Must We Not Fight for Peace?

War would end if the dead could return.” — Stanley Baldwin.

Just imagine you wake up the following morning to the sound of bombs exploding and artillery firing. The enemy has invaded. You didn’t think it would ever happen, but there you are.

Suddenly you’ve been thrown back into the 1940s.

Now, what do you do? Do you gather your most prized belongings and flee? Or do you kiss your wife and children goodbye  – send them packing  –  and then pick up a gun and fight for your homeland? Assuming you don’t have to stay, that is. Assuming that you can leave.

Should you go? Or should you stand and fight? 

I remember reading a quote by Bertrand Russell, who once said, “I would never die for my beliefs because I might be wrong.” Yet, I suspect there is little debate about what most people reading this feel regarding Putin’s decision to invade Ukraine.

Do we honestly believe we might be wrong here? I firmly believe war is wrong. There are never any winners when it comes to war. To quote Harry Patch (one of the last surviving combat soldiers from the First World War), “War is organised murder and nothing else.”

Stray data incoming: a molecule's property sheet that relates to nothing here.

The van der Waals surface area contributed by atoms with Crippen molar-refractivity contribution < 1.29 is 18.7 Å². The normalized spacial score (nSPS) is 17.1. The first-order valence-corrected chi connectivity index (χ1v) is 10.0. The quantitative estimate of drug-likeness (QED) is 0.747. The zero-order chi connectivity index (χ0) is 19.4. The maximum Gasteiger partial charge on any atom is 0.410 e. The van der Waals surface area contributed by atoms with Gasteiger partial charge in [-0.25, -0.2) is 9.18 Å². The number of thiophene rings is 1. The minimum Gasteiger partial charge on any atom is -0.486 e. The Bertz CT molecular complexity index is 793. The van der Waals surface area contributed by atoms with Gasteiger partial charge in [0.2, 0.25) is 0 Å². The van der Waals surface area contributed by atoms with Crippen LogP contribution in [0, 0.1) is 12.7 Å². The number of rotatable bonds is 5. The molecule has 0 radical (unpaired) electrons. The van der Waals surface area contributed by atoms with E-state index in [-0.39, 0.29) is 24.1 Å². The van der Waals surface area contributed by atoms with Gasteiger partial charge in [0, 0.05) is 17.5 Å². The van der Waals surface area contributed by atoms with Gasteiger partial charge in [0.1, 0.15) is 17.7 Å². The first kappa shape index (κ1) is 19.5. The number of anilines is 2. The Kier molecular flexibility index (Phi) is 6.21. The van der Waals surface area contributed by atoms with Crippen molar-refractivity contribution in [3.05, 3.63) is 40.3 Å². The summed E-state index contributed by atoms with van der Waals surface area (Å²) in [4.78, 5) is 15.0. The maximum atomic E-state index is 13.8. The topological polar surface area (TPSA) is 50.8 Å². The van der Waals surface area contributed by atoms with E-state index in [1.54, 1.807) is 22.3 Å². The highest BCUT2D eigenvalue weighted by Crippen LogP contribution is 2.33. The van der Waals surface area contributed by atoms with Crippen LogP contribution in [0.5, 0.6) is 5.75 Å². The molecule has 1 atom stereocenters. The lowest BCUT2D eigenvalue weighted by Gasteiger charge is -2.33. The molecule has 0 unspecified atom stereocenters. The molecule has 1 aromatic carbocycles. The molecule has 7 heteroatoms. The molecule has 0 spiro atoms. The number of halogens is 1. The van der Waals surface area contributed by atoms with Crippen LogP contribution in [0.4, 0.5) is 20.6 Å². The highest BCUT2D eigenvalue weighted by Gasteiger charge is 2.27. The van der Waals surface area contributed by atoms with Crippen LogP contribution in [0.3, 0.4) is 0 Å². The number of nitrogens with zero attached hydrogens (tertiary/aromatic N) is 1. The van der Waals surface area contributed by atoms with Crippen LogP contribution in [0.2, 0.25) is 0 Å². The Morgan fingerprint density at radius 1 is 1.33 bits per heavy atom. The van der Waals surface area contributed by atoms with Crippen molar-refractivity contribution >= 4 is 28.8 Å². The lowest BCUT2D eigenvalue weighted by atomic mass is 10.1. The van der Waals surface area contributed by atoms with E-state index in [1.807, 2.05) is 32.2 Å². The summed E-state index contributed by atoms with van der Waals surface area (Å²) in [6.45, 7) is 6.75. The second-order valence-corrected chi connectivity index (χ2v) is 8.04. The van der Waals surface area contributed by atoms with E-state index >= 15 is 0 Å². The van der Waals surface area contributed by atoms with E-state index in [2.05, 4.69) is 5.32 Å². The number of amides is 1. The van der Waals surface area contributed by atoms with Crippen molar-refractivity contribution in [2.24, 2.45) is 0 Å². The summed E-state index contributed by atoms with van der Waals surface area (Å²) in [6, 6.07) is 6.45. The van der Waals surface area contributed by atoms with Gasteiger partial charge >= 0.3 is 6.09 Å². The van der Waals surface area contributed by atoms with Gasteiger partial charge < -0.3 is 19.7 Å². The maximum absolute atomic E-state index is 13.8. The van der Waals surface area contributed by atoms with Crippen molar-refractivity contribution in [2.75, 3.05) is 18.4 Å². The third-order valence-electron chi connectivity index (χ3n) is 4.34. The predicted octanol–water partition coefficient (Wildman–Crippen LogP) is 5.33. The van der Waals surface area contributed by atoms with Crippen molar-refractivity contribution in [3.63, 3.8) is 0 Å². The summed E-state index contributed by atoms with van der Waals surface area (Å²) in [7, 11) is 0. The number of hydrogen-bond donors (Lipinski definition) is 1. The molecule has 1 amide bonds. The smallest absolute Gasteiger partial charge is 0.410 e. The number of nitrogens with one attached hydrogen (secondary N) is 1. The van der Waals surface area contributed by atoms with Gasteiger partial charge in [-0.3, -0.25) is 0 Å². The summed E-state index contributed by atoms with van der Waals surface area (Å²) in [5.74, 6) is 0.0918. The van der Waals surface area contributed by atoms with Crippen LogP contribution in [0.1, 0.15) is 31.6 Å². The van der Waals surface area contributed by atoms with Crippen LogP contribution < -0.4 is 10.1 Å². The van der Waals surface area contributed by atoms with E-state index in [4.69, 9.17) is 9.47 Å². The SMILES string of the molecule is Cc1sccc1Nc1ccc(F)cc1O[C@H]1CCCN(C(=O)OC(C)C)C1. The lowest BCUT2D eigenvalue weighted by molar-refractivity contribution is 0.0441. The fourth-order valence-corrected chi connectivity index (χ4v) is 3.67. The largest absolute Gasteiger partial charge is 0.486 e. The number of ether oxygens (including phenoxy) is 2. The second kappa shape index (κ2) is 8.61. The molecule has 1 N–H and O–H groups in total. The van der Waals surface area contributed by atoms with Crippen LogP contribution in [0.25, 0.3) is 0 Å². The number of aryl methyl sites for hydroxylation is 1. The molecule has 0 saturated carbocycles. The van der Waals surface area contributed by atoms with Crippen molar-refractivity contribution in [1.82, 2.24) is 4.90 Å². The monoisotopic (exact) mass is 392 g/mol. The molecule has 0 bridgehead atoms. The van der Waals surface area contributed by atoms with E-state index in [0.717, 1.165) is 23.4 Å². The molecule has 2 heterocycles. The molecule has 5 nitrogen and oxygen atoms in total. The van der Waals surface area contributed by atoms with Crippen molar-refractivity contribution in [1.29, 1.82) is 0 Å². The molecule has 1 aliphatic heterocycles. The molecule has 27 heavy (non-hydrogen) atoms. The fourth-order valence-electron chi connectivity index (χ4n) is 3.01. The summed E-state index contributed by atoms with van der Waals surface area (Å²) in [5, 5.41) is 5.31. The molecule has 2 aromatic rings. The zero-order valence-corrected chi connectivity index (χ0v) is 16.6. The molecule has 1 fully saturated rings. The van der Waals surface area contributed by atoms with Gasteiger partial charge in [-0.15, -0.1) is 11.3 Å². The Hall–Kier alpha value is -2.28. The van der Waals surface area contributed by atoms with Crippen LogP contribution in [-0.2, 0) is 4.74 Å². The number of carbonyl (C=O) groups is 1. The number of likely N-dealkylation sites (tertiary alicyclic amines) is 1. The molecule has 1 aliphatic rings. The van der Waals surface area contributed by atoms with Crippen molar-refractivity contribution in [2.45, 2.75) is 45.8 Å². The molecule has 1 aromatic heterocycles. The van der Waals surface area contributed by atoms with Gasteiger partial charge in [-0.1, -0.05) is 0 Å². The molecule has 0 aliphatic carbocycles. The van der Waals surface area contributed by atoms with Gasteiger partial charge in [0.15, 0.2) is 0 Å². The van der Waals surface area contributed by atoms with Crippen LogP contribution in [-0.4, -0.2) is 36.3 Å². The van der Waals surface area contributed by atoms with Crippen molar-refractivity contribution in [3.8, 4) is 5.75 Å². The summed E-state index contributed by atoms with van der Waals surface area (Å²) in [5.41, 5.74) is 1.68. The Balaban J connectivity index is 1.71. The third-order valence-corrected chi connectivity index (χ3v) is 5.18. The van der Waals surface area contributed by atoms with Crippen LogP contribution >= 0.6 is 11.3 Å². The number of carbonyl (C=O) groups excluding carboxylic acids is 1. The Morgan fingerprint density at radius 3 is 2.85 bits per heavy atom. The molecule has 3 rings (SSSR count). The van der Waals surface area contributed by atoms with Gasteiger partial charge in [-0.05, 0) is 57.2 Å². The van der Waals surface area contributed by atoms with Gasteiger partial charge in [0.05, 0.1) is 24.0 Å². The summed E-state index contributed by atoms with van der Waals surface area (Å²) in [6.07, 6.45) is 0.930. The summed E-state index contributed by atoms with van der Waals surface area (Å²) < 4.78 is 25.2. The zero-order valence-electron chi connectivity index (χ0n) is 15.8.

But, if that’s the case  –  if you don’t believe in war  – what do you do when war comes knocking down your front door?

Do you stand and fight in defence  – do you engage in war  – or do you walk away? Do you find another place to call home? And what if leaving isn’t a choice? Do you accept your fate because you don’t believe in killing another human being? 

There’s another quote that’s always struck a chord with me. Words once uttered by the great Mahatma Gandhi. He said, “There is no way to peace, peace is the way.” I don’t doubt that he’s right. However, it feels idealistic when I think about what’s going on right now.